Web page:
A Talk Collective

Cif_header Are your favorite parts of the newspaper the op-ed page and the letters to the editor? Do you read blogs as much for the comments as for the posts?

Today the Guardian has launched Comment Is Free, which it calls the first collective comment blog by a British newspaper website. The paper writes:

It will incorporate all the regular Guardian and Observer main commentators, many blogging for the first time, who will be joined by a host of outside contributors - politicians, academics, writers, scientists, activists and of course existing bloggers to debate, argue and occasionally agree on the issues of the day.

Arianna Huffington has a statement of purpose on the site, a "Big Media isn't dead, just critically ill, but blogs will save it's stinking hide" sort of post. (That isn't a real quote.)

I like this part:

Blogs are by nature very personal - an intimate, often ferocious expression of the blogger's passions. You're much more intimate when you're writing a blog than when you're writing a column, let alone a book: the conversational nature of it; the way that it draws people in and includes them in the dialogue. You may set out to write about politics but, in the end, you write about yourself; about the things you care about beyond politics. And this creates a close bond between blogger and audience.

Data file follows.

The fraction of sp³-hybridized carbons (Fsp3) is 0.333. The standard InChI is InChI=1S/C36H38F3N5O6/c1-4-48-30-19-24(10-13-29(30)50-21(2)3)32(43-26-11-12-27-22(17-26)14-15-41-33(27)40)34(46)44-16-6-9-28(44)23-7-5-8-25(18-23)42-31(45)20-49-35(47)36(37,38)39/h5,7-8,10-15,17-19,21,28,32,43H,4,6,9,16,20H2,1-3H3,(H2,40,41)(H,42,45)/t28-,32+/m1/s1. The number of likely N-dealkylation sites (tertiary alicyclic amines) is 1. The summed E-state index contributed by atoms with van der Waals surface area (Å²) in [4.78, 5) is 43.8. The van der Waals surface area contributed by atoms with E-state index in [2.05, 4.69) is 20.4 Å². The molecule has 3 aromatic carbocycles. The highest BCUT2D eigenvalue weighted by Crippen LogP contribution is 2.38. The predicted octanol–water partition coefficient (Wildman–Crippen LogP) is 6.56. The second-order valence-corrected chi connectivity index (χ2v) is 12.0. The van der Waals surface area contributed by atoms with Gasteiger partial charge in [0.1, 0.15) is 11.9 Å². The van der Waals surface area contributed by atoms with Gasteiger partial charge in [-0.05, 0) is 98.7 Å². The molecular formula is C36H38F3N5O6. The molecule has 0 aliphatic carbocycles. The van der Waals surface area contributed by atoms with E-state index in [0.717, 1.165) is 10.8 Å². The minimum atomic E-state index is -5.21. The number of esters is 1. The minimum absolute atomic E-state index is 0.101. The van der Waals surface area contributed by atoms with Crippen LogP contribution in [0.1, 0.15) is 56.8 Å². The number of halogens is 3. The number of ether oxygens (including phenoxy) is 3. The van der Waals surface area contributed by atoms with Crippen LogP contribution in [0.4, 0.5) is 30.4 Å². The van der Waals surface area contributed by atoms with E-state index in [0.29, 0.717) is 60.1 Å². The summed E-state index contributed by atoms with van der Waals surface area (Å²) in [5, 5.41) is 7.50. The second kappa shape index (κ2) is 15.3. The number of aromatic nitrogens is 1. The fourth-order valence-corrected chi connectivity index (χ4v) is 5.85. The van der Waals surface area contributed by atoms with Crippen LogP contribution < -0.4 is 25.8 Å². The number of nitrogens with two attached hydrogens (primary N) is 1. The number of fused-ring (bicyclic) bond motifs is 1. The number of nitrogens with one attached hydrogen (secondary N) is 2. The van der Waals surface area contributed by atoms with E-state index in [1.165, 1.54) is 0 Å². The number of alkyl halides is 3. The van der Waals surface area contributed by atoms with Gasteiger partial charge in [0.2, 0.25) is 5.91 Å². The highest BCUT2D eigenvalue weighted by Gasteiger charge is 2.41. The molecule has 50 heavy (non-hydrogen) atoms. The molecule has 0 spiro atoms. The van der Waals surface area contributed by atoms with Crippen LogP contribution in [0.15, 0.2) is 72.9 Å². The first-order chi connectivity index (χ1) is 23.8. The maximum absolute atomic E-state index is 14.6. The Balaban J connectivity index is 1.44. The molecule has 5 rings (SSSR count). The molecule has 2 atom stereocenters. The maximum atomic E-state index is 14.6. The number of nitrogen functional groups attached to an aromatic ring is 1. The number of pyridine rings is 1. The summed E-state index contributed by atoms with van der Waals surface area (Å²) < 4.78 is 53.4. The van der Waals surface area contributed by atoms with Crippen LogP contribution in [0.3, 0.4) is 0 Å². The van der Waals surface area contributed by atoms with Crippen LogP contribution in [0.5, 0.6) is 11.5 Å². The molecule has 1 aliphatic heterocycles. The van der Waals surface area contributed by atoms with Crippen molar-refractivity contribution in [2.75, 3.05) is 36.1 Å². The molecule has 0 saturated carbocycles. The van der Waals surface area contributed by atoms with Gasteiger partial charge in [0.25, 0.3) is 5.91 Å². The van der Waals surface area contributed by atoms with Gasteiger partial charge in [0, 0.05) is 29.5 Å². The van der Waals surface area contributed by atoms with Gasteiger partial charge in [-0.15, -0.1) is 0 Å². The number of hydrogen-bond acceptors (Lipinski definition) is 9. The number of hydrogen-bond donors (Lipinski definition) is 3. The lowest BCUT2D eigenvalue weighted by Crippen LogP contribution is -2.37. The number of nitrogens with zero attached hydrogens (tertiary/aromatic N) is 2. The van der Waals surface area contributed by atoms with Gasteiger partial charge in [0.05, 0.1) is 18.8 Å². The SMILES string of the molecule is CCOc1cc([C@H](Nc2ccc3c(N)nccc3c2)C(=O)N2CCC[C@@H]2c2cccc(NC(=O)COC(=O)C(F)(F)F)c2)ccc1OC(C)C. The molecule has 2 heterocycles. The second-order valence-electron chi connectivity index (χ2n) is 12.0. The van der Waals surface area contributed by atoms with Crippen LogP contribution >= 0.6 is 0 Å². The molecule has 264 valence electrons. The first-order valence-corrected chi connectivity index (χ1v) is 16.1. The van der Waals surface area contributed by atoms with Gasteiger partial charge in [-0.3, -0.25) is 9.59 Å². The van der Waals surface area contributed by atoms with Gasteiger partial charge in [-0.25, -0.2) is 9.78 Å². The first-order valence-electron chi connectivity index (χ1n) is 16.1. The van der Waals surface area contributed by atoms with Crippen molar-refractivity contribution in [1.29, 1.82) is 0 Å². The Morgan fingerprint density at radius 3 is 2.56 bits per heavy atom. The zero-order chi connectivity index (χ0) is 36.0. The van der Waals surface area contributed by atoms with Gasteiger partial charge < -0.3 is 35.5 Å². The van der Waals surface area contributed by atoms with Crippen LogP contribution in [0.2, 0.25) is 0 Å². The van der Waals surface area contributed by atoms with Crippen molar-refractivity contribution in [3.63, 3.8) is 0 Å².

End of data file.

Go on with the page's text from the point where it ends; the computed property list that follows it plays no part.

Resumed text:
At Buzzmachine, Jeff Jarvis pronounces it very British.

But I think Comment is Free will make a great launching pad into the U.S., where The Guardian has become an antidote to FoxNews and an opinion leader.

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